Tea tree oil reduces histamine-induced skin inflammation

K. J. Koh, A. L. Pearce, G. Marshman, J. J. Finlay-Jones, Prue H. Hart

Research output: Contribution to journalArticle

101 Citations (Scopus)

Abstract

Background: Tea tree oil is the essential oil steam-distilled from Melaleuca alternifolia, an Australian native plant. In recent years it has become increasingly popular as an antimicrobial for the treatment of conditions such as tinea pedis and acne. Objectives: To investigate the anti-inflammatory properties of tea tree oil on histamine-induced weal and flare. Methods: Twenty-seven volunteers were injected intradermally in each forearm (study and control assigned on an alternating basis) with histamine diphosphate (5 μg in 50 μL). Flare and weal diameters and double skin thickness were measured every 10 min for 1 h to calculate flare area and weal volume. At 20 min, 25 μL of 100% tea tree oil was applied topically to the study forearm of 21 volunteers. For six volunteers, 25 μL paraffin oil was applied instead of tea tree oil. Results: Application of liquid paraffin had no significant effect on histamine-induced weal and flare. There was also no difference in mean flare area between control arms and those on which tea tree oil was applied. However, mean weal volume significantly decreased after tea tree oil application (10 min after tea tree oil application, P = 0.0004, Mann-Whitney U-test). Conclusions: This is the first study to show experimentally that tea tree oil can reduce histamine-induced skin inflammation.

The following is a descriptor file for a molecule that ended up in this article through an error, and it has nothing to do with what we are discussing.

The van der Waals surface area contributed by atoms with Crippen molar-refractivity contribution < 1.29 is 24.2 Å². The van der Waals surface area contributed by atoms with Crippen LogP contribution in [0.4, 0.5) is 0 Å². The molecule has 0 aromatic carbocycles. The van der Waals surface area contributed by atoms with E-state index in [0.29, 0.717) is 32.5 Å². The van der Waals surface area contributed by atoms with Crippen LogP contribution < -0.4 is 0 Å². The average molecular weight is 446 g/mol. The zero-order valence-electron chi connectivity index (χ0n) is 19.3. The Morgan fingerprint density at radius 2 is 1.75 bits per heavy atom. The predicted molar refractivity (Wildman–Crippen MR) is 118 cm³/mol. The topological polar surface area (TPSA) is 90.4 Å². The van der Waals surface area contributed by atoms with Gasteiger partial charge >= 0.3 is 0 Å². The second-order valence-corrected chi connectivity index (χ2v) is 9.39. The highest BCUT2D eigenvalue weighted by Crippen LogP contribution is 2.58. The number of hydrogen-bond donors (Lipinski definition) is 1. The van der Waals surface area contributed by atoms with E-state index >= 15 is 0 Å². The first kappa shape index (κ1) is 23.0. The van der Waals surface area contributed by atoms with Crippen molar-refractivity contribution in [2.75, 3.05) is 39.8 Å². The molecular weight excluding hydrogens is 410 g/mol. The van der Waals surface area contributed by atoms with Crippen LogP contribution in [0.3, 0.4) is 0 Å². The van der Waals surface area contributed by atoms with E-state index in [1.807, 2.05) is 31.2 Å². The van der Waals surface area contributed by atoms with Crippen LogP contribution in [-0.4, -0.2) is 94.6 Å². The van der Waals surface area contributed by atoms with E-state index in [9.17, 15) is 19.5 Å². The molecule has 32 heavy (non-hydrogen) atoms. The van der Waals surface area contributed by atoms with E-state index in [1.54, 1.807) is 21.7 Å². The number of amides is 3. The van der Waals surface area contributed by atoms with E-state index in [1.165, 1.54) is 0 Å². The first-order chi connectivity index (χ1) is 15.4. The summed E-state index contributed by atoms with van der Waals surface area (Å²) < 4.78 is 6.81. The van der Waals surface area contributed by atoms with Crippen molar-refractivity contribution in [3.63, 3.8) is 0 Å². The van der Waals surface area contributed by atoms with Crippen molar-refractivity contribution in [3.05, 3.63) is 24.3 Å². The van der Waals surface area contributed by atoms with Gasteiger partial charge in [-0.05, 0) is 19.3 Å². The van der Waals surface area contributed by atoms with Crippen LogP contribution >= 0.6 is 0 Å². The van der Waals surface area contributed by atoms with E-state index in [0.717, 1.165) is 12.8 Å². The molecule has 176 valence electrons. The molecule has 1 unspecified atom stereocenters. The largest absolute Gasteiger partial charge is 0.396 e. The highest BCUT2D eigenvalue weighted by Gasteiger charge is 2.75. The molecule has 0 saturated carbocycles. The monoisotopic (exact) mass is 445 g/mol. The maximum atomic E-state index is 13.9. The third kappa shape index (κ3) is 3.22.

Original languageEnglish
Pages (from-to)1212-1217
Number of pages6
JournalBritish Journal of Dermatology
Volume147
Issue number6
DOIs
Publication statusPublished - 1 Dec 2002
Externally publishedYes

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